Puget Sound Museum of Natural History name restored as of 17 May 2023
The University of Puget Sound recently made the decision to remove the name James R. Slater from the museum and return it to its original name, Puget Sound Museum of Natural History. This name change will take time as we create new campus/museum signage and work to edit our website and online presence, but the name change takes effect immediately. To learn more about the name change and Slater’s problematic history, you can read the university’s official statement and check out the History of Eugenics at Puget Sound and Beyond website. (17 May 2023)
Gordon A. Alcorn, 1974 Puget Sound Museum of Natural History
“At the suggestion of a number of people I am persuaded that I should jot down brief sketches of the lives of past and present scientists who have contributed greatly to the Museum. It occurs to me also rather abruptly that I am the only living person who knew Kitchin and Bowles well and had the rare privilege of spending many years with them in their homes, at meetings and in the field. I have tried to point out some of the personable characteristics of both Kitchin and Bowles. One would have to have known them fully to realize what colorful men they were in the prime of their scientific lives. Even today I find myself thinking as these men and on occasions even using expressions ‘borrowed’ from them.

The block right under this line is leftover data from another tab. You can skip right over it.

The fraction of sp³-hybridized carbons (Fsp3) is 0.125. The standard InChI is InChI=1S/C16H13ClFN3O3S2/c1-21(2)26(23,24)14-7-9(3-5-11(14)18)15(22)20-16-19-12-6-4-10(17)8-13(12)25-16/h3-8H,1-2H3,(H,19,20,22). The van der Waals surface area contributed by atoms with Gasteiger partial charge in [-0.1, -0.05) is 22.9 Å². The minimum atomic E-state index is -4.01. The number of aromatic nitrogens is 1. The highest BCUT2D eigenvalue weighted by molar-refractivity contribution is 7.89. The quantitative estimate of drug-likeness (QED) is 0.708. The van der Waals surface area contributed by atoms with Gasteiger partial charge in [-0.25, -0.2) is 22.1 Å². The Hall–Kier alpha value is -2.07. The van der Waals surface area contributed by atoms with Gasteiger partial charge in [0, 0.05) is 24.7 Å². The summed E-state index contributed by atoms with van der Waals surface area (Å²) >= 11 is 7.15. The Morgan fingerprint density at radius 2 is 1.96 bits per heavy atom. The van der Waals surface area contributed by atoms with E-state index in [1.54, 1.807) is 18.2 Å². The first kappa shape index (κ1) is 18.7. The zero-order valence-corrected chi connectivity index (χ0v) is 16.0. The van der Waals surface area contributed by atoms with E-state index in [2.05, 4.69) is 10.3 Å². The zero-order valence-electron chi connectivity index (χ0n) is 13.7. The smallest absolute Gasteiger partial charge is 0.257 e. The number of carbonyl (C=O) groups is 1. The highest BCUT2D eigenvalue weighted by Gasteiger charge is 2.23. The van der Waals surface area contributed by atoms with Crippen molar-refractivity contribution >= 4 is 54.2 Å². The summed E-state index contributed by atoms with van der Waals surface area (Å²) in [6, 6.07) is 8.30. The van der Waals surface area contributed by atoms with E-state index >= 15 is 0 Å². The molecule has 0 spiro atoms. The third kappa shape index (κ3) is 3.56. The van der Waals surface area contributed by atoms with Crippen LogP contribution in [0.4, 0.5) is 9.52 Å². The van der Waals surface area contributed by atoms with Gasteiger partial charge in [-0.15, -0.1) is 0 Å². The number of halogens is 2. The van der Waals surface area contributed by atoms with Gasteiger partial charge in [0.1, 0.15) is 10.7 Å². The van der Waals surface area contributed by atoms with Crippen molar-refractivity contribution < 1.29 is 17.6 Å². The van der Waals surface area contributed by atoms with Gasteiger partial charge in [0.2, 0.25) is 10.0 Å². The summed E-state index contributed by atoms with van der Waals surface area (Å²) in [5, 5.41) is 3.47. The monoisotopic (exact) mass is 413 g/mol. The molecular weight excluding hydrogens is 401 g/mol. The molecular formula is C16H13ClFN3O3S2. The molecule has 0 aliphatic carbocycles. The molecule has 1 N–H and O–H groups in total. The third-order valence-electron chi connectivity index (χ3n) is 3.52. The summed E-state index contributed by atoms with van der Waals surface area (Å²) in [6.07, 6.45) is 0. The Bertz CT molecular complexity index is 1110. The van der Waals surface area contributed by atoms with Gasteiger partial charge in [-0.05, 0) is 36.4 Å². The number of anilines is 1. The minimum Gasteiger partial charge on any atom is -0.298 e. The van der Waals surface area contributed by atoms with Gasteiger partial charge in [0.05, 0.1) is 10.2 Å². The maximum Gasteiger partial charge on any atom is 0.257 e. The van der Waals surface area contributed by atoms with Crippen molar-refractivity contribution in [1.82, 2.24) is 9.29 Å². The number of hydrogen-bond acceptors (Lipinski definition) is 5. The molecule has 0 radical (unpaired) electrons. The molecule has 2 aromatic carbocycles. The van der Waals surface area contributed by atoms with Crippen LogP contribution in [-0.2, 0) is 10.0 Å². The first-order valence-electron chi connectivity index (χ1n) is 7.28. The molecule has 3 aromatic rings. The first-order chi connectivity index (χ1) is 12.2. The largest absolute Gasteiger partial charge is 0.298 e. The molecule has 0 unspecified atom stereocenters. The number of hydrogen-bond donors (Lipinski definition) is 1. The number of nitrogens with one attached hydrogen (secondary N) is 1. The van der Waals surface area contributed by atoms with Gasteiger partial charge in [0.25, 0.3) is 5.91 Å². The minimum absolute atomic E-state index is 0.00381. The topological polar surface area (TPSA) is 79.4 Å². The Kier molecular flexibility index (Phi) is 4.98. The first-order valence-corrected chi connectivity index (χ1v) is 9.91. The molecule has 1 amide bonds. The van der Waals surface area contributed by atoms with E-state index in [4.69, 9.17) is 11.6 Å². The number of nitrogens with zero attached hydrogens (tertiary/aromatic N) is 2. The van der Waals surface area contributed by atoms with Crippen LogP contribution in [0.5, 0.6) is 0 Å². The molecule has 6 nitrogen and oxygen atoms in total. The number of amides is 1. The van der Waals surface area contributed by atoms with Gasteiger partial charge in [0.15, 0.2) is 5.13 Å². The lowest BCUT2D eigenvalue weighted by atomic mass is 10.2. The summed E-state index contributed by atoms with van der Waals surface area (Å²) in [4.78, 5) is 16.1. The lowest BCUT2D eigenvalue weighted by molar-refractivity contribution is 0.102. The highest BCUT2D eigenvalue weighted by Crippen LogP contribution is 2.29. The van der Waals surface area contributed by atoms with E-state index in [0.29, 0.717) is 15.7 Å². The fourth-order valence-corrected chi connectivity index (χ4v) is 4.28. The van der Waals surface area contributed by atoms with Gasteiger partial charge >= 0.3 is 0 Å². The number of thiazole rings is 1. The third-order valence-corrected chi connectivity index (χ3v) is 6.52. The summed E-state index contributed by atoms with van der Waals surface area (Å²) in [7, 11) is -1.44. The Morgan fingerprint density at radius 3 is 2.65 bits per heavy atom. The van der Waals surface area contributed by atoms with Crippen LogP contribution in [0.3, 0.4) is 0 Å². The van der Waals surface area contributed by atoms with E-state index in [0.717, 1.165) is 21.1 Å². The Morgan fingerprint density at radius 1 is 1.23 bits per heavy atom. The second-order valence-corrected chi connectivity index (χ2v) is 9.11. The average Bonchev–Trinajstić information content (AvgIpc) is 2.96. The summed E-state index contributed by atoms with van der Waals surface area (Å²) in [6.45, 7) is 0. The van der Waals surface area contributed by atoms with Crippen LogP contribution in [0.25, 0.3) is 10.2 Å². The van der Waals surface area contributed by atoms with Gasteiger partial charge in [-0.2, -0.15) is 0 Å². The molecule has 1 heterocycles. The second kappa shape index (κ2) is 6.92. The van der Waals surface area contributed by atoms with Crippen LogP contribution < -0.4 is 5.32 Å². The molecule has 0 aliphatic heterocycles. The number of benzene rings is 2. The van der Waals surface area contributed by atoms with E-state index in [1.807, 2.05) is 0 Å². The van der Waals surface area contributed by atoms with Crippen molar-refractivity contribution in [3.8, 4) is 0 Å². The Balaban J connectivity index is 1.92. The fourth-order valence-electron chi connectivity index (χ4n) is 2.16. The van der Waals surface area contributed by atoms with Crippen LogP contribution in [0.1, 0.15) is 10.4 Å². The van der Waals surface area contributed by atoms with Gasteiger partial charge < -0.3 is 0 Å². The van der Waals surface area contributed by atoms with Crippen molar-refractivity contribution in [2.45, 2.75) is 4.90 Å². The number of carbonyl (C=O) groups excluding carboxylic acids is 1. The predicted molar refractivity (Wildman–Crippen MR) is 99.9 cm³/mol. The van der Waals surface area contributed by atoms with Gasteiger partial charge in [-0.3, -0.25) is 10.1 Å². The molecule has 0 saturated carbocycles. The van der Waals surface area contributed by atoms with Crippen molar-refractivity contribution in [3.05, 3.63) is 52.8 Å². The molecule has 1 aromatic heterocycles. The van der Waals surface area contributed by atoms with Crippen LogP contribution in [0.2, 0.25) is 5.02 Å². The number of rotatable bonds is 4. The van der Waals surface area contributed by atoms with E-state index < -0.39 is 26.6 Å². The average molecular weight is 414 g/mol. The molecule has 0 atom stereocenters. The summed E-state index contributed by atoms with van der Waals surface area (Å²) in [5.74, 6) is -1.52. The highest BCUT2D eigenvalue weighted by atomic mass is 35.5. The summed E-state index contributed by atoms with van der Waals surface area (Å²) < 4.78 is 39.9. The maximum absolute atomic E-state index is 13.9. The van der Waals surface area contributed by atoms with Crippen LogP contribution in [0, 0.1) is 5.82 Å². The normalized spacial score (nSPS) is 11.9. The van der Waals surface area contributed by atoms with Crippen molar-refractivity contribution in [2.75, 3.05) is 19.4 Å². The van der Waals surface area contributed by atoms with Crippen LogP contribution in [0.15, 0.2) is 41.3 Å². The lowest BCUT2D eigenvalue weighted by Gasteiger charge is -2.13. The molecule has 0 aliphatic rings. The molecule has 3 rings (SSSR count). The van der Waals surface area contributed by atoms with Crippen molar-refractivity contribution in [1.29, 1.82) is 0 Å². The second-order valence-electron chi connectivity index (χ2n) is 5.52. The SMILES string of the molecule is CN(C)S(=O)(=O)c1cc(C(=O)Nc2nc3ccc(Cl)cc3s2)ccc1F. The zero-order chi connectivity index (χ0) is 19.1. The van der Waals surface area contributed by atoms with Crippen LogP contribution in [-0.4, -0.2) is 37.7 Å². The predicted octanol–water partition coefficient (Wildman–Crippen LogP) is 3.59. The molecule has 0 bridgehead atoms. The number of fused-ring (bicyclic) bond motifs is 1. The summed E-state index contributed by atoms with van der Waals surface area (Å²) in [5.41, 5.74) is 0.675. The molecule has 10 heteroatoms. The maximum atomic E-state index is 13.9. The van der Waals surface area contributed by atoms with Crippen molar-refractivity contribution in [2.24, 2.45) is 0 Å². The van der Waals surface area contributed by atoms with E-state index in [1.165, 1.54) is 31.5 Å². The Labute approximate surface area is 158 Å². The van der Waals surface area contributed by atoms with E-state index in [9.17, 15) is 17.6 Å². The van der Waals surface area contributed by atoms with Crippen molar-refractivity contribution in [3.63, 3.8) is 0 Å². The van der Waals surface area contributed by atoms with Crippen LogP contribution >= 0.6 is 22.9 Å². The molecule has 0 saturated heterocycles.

“It is probable that more elaborate sketches should be made of the present-day members of our Museum community. Too often modesty prevents a fuller outline of accomplishments. Overlooking this fact, we should never forget that we are building all aspects of the Museum for the years to come and not just for today or tomorrow.
"The following brief history of certain individuals involved in the past and present work of the Museum is to be regarded as only preliminary to future additions to the lives of all concerned. We must continue to add pictures of a personal nature, add accomplishments and copies of all publications. Generations come and go but ‘accomplishments go on forever.’” Gordon A. Alcorn 1974.
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